...and here is what it looked like after I attempted to straighten the dough (which I probably shouldn't have done).  Anyway, I baked it as per Lahey's instructions for time, temperature, periods of lid on, lid off.  Since the crockpot is so deep, you can't really see into it while it is baking.  You have to wait until it is completely done to tell what you've got.  I was just so excited to see, I felt like a kid again.

And here is what I got:

Hey!  Despite everything I did wrong, this loaf looks pretty darn good!  It is not quite a poster-child for Lahey's bread, like the loaves in his book.  But for a first attempt, I was really very pleased with this loaf.

And what about the all-purpose loaf that I made at the same time for comparison purposes?

When I turned it out on the counter, it was pretty wet still, but I was pleased to see it had a sort of surface tension so it didn't all just drip away.  It reminded me a little of the too-wet fiasco I had the other day when I added a cup more water to Reinhart's recipe than I should have.

I did my best to form it into a boule as per Lahey's instructions, but my hands were getting very gooey.  Reinhart says that it is best to use wet hands when handling wet dough.  I didn't listen.  I used flour, and since it wasn't working for me, I more or less just plopped the dough on my homemade couche (a double layer of linen that I sewed haphazardly together).

I left it for a couple of hours and then unwrapped it to find it hadn't changed all that much, to my eye.  I picked it up by the cloth and dumped it in the crock pot.  Two things I noticed about doing it this way: One, the cloth was now very wet.  This dough was so wet, it kind of soaked into my cloth.  I wonder if this is one of the ways Lahey allows the dough to lose some excess moisture prior to baking?  Two: I was getting better at this.  Despite the fact that this dough was stickier than the first one I tried, I hit the center of the deep crockpot, there were no skid marks.  And what is more, the dough actually looks more cohesive than when I started.  More like a ball than a bag of frog jelly.  So I was pretty hopeful this one would turn out okay -- if it had enough gluten to rise like bread dough.  The suspense was killing me.  Perhaps literally, since I had been awake since 0500 and now it was well past midnight and I was still baking bread.

When finally I looked in at the finished loaf, I almost swooned.  It had a lovely caramelized crust. There were flecks of red and gold in it. I fell in love with the texture.

I took many pictures.

I really must be an Exorphin Junkie.

It was now very late.  I didn't have to work the next day.  But what I did have to do was, I had to taste that bread before I slept.  And Lahey says you have to wait at least an hour before cutting into the loaf.  Yeah, yeah.  My mother used to say that you couldn't go swimming for an hour after eating, too.

Of course, I listened to both of them.  I waited.

The multigrain bread flour bread had a marvelous taste, but a denser crumb.  I found it a trifle too salty for my taste (at least when buttered with salted butter); I think I will try reducing the salt on the next loaf I make with this flour and method.  (and I will make more Everyday bread using this flour and method).  I think I will not be afraid to let it ferment 24 hours next time, either, especially in a cool house as ours was last night.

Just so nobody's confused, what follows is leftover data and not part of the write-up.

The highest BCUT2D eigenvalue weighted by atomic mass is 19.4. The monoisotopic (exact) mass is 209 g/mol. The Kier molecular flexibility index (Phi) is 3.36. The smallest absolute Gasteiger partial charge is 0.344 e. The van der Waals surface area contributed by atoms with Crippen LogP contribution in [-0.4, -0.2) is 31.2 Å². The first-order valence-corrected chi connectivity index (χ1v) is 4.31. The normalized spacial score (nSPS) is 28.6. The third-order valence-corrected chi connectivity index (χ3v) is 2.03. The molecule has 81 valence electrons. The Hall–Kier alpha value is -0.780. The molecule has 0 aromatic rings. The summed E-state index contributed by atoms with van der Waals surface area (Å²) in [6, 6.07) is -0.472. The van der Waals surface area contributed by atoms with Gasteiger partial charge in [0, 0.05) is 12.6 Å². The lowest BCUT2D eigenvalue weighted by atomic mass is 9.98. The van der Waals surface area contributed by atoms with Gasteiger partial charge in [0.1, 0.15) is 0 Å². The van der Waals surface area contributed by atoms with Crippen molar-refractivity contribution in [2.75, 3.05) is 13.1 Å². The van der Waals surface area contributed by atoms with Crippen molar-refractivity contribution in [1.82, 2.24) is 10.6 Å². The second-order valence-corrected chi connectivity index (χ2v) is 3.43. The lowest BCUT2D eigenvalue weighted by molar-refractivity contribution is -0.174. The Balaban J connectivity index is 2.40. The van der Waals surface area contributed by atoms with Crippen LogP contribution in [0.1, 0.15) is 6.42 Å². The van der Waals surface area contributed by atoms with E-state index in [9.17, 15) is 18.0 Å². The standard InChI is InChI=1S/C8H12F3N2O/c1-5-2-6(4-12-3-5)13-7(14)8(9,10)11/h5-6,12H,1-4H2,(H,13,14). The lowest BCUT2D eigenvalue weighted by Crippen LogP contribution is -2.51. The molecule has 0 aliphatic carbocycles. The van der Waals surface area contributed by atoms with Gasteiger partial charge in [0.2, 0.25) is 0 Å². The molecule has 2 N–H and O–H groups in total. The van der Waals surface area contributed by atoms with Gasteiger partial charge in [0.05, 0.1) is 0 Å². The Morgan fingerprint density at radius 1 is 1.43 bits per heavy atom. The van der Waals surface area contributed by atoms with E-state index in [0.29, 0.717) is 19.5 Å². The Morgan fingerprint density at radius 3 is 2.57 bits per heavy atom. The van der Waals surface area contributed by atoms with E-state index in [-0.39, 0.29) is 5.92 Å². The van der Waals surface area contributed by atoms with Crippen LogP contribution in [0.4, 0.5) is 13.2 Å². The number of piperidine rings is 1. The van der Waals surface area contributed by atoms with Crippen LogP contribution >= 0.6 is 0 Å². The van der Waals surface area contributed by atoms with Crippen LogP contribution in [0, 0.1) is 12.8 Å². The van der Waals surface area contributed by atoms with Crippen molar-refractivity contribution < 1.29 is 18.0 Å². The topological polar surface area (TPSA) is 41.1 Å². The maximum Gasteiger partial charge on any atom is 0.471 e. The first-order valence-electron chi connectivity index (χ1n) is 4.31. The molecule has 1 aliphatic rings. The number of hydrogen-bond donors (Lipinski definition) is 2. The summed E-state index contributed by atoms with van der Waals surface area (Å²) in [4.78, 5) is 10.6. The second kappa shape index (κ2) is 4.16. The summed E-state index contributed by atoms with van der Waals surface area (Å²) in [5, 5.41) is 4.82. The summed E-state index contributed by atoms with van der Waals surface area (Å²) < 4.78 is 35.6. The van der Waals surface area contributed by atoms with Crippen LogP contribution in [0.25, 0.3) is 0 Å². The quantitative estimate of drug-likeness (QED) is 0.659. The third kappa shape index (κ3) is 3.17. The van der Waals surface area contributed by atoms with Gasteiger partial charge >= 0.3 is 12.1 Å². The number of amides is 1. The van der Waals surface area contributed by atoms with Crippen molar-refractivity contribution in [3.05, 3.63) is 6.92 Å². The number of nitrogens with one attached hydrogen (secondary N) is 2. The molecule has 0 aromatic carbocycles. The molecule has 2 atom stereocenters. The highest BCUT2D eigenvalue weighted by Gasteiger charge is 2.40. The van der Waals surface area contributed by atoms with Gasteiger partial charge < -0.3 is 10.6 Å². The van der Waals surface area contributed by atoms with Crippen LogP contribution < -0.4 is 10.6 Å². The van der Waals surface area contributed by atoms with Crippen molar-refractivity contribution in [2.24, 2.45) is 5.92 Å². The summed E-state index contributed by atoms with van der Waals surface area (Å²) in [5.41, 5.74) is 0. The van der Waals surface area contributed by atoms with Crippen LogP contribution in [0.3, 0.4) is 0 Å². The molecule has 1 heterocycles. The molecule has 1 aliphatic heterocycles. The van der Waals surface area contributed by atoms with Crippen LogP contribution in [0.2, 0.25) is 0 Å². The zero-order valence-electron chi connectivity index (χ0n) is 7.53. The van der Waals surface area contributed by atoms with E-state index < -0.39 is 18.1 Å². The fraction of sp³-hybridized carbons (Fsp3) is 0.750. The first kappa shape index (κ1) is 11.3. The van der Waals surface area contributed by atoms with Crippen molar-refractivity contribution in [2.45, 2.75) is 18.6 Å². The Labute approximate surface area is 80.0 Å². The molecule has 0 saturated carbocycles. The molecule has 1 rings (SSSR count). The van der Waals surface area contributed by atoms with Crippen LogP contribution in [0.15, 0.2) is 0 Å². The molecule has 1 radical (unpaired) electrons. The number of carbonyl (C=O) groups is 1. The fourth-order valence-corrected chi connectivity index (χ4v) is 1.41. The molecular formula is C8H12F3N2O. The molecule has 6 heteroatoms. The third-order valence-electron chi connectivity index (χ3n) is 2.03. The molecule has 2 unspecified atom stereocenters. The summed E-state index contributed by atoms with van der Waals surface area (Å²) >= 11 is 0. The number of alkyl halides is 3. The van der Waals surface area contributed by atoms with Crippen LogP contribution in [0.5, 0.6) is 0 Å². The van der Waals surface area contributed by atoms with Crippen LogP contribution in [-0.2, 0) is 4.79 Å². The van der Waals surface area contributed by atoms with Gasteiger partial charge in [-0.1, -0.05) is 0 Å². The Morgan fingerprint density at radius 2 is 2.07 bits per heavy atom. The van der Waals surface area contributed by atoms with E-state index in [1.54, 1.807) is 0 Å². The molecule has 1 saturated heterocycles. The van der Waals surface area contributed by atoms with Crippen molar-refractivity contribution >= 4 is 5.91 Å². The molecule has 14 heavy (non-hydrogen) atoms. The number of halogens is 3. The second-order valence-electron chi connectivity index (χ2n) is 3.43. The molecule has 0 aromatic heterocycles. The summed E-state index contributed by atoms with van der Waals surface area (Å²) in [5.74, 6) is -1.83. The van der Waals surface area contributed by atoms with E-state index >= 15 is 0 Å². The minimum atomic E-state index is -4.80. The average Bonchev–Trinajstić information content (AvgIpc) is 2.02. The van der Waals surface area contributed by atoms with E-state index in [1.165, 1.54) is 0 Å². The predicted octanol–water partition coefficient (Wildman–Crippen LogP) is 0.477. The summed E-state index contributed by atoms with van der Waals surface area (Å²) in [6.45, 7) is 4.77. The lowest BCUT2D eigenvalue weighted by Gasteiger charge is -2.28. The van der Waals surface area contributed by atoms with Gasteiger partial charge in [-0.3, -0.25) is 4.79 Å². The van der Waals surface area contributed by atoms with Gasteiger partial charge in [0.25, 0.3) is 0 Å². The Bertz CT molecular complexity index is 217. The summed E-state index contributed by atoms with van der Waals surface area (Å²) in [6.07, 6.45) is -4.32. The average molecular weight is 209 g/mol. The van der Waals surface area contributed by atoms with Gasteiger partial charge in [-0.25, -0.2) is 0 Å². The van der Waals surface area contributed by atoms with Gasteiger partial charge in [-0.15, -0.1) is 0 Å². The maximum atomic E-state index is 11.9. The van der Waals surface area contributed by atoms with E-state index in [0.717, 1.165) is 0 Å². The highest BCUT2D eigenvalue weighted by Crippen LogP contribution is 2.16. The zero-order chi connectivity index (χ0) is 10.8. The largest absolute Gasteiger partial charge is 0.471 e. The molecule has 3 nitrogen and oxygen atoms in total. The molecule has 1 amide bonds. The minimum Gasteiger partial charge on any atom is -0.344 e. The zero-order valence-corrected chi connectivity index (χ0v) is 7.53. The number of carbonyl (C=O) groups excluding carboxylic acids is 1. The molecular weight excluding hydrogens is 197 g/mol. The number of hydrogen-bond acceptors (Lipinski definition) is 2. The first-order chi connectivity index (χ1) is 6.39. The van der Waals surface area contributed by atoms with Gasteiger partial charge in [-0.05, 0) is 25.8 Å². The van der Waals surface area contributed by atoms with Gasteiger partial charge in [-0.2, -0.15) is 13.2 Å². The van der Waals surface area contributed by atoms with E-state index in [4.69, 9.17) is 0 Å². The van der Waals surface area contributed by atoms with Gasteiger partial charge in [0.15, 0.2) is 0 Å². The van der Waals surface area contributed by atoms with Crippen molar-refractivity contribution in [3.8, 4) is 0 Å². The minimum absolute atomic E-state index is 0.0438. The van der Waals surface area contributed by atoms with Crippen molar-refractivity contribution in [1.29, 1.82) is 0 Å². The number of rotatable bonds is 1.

The all purpose flour bread had a wonderful moist texture, full of character holes, but it did not rise as high as the other loaf (and I think the reason was because it was not formed as well or as tightly).  The taste was not special.  I can see how it might develop with Lahey's olive loaf, or walnut loaf, or cheese loaf, or with a dozen other ideas that are surfacing in the back of my mind as I continue to experiment with it (and I will experiment with it for my Everyday Bread in the future).  Will Lahey's methods require me to buy bread flour?  Perhaps not, in our area.  As long as I use Arva's All Purpose flour, which currently comes (if I recall correctly) from a hard Red Wheat.

As grateful as I am to the people who gave us the '5 minute a day' books for getting me started on bread making and no-knead bread, I have to say that I think that Lahey's breads are superior in ease of making, and in taste, and in crumb, and probably in results.  Look how many ways I diverged from his recipe, and look at the results: his recipe and method is very forgiving to amateurs like me.  It remains to be seen, however, whether I will be able to use his techniques for whole grains the way I want to.  I will try this again with 100% whole wheat (Lahey's whole wheat recipe uses 75% bread flour).

Notes to myself:
  • Use less salt than Lahey suggests.  Drop it down to 1 tsp next time, and keep going down by 1/4 tsp until you get the flavor you want without the saltiness you don't need.
  • Try fermenting for longer periods.  Don't be afraid of 24 hours fermenting.  Use a container like the 5min/day people use for the fermenting (not a bowl as Lahey suggests), so you can actually see when it is doubled.  Mark the starting point with some masking tape on the side.
  • Try Lahey's whole wheat recipes and rye recipes, but with more wheat and rye than he calls for, even try 100% loaves.
  • Try Lahey's method with some sourdough starter.
  • Incorporate some of Reinhard's ideas for prefermenting, and combine those things with the wet dough at the moment of shaping the loaf
  • Get a real cast iron Dutch Oven pot and try this on the barbeque, or on open fire coals when camping.
  • The crock pot works good for a boule; for a different shaped loaf (e.g. a mini-batard), try a longish ovensafe casserole dish and see if that works